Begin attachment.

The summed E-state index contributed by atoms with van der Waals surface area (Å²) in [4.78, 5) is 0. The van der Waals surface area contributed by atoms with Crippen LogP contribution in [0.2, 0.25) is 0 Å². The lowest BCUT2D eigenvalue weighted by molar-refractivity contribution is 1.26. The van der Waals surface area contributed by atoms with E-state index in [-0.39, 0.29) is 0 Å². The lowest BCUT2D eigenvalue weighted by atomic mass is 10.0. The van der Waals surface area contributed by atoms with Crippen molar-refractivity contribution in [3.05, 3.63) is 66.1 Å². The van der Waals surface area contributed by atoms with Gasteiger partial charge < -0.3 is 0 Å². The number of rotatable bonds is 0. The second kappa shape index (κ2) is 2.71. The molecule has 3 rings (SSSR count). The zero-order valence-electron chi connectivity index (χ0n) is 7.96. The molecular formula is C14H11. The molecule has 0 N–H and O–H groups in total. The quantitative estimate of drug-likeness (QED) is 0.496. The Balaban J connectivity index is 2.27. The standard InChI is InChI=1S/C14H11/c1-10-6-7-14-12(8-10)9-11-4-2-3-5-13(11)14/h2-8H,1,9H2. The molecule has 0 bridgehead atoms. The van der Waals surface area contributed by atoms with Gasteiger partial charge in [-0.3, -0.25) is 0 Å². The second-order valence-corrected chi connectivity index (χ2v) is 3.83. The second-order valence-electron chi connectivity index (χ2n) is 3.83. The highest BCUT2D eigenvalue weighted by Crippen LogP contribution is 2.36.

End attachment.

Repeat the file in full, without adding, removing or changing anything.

The summed E-state index contributed by atoms with van der Waals surface area (Å²) in [4.78, 5) is 0. The van der Waals surface area contributed by atoms with Crippen LogP contribution in [0.2, 0.25) is 0 Å². The lowest BCUT2D eigenvalue weighted by molar-refractivity contribution is 1.26. The van der Waals surface area contributed by atoms with E-state index in [-0.39, 0.29) is 0 Å². The lowest BCUT2D eigenvalue weighted by atomic mass is 10.0. The van der Waals surface area contributed by atoms with Crippen molar-refractivity contribution in [3.05, 3.63) is 66.1 Å². The van der Waals surface area contributed by atoms with Gasteiger partial charge < -0.3 is 0 Å². The number of rotatable bonds is 0. The second kappa shape index (κ2) is 2.71. The molecule has 3 rings (SSSR count). The zero-order valence-electron chi connectivity index (χ0n) is 7.96. The molecular formula is C14H11. The molecule has 0 N–H and O–H groups in total. The quantitative estimate of drug-likeness (QED) is 0.496. The Balaban J connectivity index is 2.27. The standard InChI is InChI=1S/C14H11/c1-10-6-7-14-12(8-10)9-11-4-2-3-5-13(11)14/h2-8H,1,9H2. The molecule has 0 bridgehead atoms. The van der Waals surface area contributed by atoms with Gasteiger partial charge in [-0.3, -0.25) is 0 Å². The second-order valence-corrected chi connectivity index (χ2v) is 3.83. The second-order valence-electron chi connectivity index (χ2n) is 3.83. The highest BCUT2D eigenvalue weighted by Crippen LogP contribution is 2.36.